SAIL ON, SILVER GIRL
FIFTY YEARS AFTER THEIR GROUNDBREAKING COLLABORATION, GEORG JENSEN PAYS TRIBUTE TO THE SWEDISH SILVERSMITH VIVIANNA TORUN BüLOW-HüBE.
Looking back to look forward is ingrained in the design process at Georg Jensen. The Danish jewellery and home brand uses its archives as the first source of inspiration for new products. This year, to mark the 50th anniversary of its defining collaboration with the Swedish-born silversmith Vivianna Torun BülowHübe, Georg Jensen curated a travelling collection of exquisite archival pieces and recreated her workspace in the smithy in Frederiksberg in Copenhagen. Laid out on a wooden bench are trays of pebbles like those she collected from the beach in the south of France as well as the silver spirals and twisted curves that were recurring shapes in her jewellery.
Born in Malmö in 1927 and then living in France, Germany and Indonesia, Torun was a free spirit who
chose to become a silversmith when it was a field dominated by men. Fiercely individualistic, she broke conventions about jewellery, wanting it to be “antistatus” and liberating for women, enhancing and moving with the body but also honest. Rather than conceal fastenings she accentuated them. Her pendants and neck rings sit in the hollow of the neck and bangles follow the curve of the wrist. Torun saw the möbius strip, which has one line and one surface running infinitely, as a symbol of eternal love, and she loved the energy of the vortex or double spiral.
Nicholas Manville, Georg Jensen’s senior vice president of design and merchandising, says Torun would work with raw stones that she treated as though they were precious. He says Torun is a touchstone for Georg Jensen, embodying the feelings the house has continued with to this day, the experimentation and the types of stones. The 50th anniversary was an opportunity to remember her in context – “the fact that she was a woman and the kind of person you need to be to break those barriers. Plus she was pushing it with a lot of these forms that were so advanced for their time.”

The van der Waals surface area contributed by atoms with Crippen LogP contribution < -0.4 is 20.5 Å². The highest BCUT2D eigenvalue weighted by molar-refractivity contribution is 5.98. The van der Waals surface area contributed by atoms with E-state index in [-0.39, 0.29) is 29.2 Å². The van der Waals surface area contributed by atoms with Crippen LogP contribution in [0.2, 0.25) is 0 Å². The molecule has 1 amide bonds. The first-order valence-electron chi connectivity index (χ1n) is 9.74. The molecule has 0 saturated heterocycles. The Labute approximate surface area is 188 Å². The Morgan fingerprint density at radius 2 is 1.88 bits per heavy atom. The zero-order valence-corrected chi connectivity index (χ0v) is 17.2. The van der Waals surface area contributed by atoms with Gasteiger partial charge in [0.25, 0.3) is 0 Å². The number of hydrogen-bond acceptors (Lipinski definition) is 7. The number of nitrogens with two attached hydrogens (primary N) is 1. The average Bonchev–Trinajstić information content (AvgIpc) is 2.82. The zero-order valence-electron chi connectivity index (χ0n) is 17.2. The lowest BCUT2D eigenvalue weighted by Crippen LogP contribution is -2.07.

Her Möbius necklace, designed in 1959, which has a lead crystal drop that drapes over the shoulder, has been described as a “milestone in the history of modern jewellery”. The bangle watch made by Georg Jensen in 1969, now called the Vivianna, redefined the idea of a watch as a jewellery piece.
Manville says watch people are still bemused by the Vivianna with its open bangle and mirrored face, meant to give the wearer a sense of not being a slave to time. “We were speaking to some watch guys and they said, ‘your brand is very strange that you’ve had success with this watch.’ If they were to see that watch new, with any other brand, they would think it was crazy, but for us to have it as an icon is a great quality.”
In the archive, besides more than 100 prototypes and samples of the watch, are one-off necklaces and neck rings of rutillated quartz and amethysts and a magnifying glass on a silver chain.
“The first part of the design process is usually here. We just go through everything and use them actively for inspiration, so it’s a great springboard,” says Manville, pointing to the two-tiered Pendant 135 of rock crystals and amethysts, which inspired the Grosvenor African pendant in yellow gold with cabochon emeralds shown in Basel last year.
“We have every watch that we’ve ever made so we can go through what designs can be modernised or see if there’s something that we have already or have worked with before. If we are working with outside designers we can say, ‘we would like you to be inspired by this and you can be the person who is pushing it to the next life’.”
Vivianna Torun Bülow-Hübe, her recreated workspace, the Vivianna bangle watch and pieces from the Savannah collection she designed in the 1970s